Here is a collection of some articles, stories, and essays that I think are worth a read on your Sunday.
Today is Veterans Day in the United States. A deep heart-felt thank you to all veterans that read PYY. It's no big secret that one of my favorite veterans in the world is my good friend, Mustang. At his site, Social Sense, he has a piece you may want to read.
Every time I pass a flag flying in the wind, I immediately think of how men, braver than me, have paid a price, so that flag can fly high and proud. Their sacrifices have not gone unnoticed and are much appreciated. So, if you see a vet today, give him/her a special thanks for their contributions to the freedom we are all so very fortunate to enjoy. Many people have longed for this kind of freedom and cannot attain it.
October is still alive in Amerloque's heart. As always, he displays the natural talent of painting a lucid and picturesque image of life in Europe. His prose is always a delight to read and just by reading the descriptions of his life, it will make a person want to experience this place, he now calls home. If you are like me in this respect, you will not want to miss his latest communique to the cyberworld.
War is never a good thing. It may be necessary at times, and there are times when it it may not be. As a soldier, sailor, or marine, you always hope that the cause you are asked to fight for is noble, cannot be settled any other way, and is well-planned out with well-defined objectives. From most of his writings, you can gather that Flocon is (and has been) highly critical of the Iraq war. Now, he is questioning the wisdom of an extended operation of Afghanistan. The questions he asks and the points he tries to make in this essay are all fair, and worthy of some thought and consideration.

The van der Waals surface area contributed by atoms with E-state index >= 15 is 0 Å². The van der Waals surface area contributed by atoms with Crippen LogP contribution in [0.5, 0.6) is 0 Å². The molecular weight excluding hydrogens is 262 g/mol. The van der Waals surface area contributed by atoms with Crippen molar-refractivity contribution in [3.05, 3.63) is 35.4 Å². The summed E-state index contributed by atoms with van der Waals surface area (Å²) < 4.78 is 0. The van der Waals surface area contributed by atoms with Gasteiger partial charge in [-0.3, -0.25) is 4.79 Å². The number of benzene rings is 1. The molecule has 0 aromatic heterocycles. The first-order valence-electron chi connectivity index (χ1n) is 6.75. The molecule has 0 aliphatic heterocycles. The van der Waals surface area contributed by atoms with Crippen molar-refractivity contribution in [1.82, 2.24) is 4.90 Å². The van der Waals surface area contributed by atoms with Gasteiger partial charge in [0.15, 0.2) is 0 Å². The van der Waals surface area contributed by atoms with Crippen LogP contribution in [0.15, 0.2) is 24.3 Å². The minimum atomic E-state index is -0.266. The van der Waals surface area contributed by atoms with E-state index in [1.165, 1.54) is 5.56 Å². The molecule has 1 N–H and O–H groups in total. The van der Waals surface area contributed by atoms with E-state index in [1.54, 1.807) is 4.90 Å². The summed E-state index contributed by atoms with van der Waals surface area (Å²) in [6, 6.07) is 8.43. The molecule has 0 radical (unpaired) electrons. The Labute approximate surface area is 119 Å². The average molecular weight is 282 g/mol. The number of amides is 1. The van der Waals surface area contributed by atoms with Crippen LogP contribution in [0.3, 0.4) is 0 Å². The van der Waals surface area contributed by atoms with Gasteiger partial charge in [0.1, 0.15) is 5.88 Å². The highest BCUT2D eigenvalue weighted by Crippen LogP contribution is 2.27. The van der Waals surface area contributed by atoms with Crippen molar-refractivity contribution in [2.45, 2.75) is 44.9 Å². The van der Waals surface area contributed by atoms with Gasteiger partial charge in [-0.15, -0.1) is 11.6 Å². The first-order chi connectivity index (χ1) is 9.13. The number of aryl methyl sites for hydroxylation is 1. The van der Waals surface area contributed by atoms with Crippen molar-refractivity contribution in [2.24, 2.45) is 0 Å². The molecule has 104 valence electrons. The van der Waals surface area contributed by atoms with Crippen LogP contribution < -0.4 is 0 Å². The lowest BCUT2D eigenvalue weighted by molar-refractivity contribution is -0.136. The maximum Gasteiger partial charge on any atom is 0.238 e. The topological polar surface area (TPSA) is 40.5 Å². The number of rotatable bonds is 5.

Hugo Chavez is very prone to miscalculation. Evidently, he assumes that he can say whatever he wants to anyone, at anytime. This especially rings true when he assumes that everyone that is critical of American policy will instantly want to hear his disrespectful socialist diatribes. Well, not everyone is willing to listen to some third-world dictator, and hack in the making, bad-mouth a former constitutionally elected leader of their nation. The King of Spain was one such person.
Democrats are getting nervous about the coming 2008 election. And I think there are a lot of good reasons for this. Here are a few that the liberal American Prospect seems to think are possible reasons for the anxiety. I will add that there is a strong anti-incumbent sentiment, with much of it that could conceivably be directed at Congress, next year.